If they don't want to make certain types of cakes, they need to stop offering custom cakes and instead say what they do offer. Or, they need to make their business so that it's not open to the public and only open to, for example, members of their religious group. Simple fix; that's all they have to do.

Personally, I have been curious about where does it actually say anything in their religious texts or beliefs about not making a cake. I've never heard of religious texts having requirements or restrictions on decorating a cake with some icing & plastic pieces. It won't change anything about my position, I'm just wondering about that.

If we let any business renege on an offer, we'd be setting the precedent that anyone can break a contract; that would be disastrous.
 
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Jul 2008
19,064
12,953
Virginia Beach, VA
I’m confused.

If making a cake for a same sex wedding is “endorsing” homosexuality. Then isn’t voting for a sexual predator “endorsing” his behavior?
 
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Nov 2017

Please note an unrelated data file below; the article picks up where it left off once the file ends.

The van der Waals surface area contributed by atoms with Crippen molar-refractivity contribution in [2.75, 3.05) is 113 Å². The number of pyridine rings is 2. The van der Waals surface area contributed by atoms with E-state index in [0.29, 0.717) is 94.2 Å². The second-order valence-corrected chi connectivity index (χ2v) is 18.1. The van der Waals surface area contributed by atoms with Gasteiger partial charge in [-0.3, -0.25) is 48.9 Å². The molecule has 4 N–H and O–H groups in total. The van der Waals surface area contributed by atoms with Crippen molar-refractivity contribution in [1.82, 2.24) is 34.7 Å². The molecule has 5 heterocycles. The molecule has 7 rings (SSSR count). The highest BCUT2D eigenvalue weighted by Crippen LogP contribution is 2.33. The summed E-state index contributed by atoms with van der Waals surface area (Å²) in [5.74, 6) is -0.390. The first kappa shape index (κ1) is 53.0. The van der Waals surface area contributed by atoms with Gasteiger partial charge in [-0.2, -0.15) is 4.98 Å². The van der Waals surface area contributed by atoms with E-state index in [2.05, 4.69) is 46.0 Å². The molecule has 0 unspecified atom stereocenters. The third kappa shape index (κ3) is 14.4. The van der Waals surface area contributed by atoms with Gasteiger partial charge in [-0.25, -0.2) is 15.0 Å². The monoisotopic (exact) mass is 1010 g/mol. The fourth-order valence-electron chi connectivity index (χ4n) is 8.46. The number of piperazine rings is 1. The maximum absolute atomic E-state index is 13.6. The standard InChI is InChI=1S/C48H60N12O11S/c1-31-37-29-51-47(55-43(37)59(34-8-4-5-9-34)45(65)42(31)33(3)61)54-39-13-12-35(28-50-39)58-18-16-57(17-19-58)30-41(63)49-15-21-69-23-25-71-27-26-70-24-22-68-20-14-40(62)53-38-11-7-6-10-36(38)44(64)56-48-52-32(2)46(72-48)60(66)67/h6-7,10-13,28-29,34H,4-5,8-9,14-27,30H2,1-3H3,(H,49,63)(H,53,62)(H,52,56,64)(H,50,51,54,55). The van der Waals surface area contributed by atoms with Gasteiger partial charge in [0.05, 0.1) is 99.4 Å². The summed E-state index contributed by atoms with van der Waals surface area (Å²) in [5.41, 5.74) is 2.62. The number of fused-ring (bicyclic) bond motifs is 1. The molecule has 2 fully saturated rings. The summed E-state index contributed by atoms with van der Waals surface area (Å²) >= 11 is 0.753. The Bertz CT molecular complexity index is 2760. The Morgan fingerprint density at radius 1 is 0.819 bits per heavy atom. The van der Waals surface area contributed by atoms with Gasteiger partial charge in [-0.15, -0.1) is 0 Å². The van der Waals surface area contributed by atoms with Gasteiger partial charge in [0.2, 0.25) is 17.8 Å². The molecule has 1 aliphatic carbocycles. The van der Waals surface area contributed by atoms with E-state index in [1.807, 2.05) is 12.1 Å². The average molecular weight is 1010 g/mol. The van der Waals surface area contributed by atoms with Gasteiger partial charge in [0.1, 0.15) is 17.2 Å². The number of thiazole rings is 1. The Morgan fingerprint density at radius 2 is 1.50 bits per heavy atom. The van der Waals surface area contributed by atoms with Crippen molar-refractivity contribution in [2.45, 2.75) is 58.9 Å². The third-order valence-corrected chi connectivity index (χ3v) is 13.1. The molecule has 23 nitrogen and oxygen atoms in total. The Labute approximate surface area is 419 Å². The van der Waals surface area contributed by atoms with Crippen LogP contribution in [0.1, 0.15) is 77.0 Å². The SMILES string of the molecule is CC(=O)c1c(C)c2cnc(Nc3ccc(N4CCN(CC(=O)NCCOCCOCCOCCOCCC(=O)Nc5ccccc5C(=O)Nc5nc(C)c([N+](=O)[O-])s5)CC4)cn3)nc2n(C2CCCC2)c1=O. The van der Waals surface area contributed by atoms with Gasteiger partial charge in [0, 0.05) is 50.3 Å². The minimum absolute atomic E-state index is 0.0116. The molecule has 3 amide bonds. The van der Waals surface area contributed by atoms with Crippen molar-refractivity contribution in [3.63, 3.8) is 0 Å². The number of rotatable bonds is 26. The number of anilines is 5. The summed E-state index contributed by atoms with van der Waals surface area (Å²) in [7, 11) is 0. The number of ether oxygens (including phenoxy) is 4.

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Yes, an artist or anyone in general should never be forced to offer a good or service if they don't want to, but once they open a business and put signs saying they offer custom cakes, what they've done is to say that they want to offer a good or service. So, the claim that they don't want to offer that good or service no longer applies.

They can't bring up religious beliefs because that's irrelevant; they chose to make it irrelevant. The government is not forcing them to be members or participants of the religion they freely chose to have on their own.
 
Nov 2017
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The claim that it has to do with freedom of religion is not true; it's a red herring.
 
Jul 2008
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Virginia Beach, VA
It would certainly be excusing his behavior.
What's the connection?
The connection is that the very people claiming that making a wedding cake for a same sex couple would violate their religion by “endorsing” homosexuality are going to be the ones voting for Roy Moore but are going to ignore the fact that they are “endorsing” a sexual predator.
 
Oct 2017
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The connection is that the very people claiming that making a wedding cake for a same sex couple would violate their religion by “endorsing” homosexuality are going to be the ones voting for Roy Moore but are going to ignore the fact that they are “endorsing” a sexual predator.

These bakers are voting for Moore?

Factually speaking, your red herring stinks.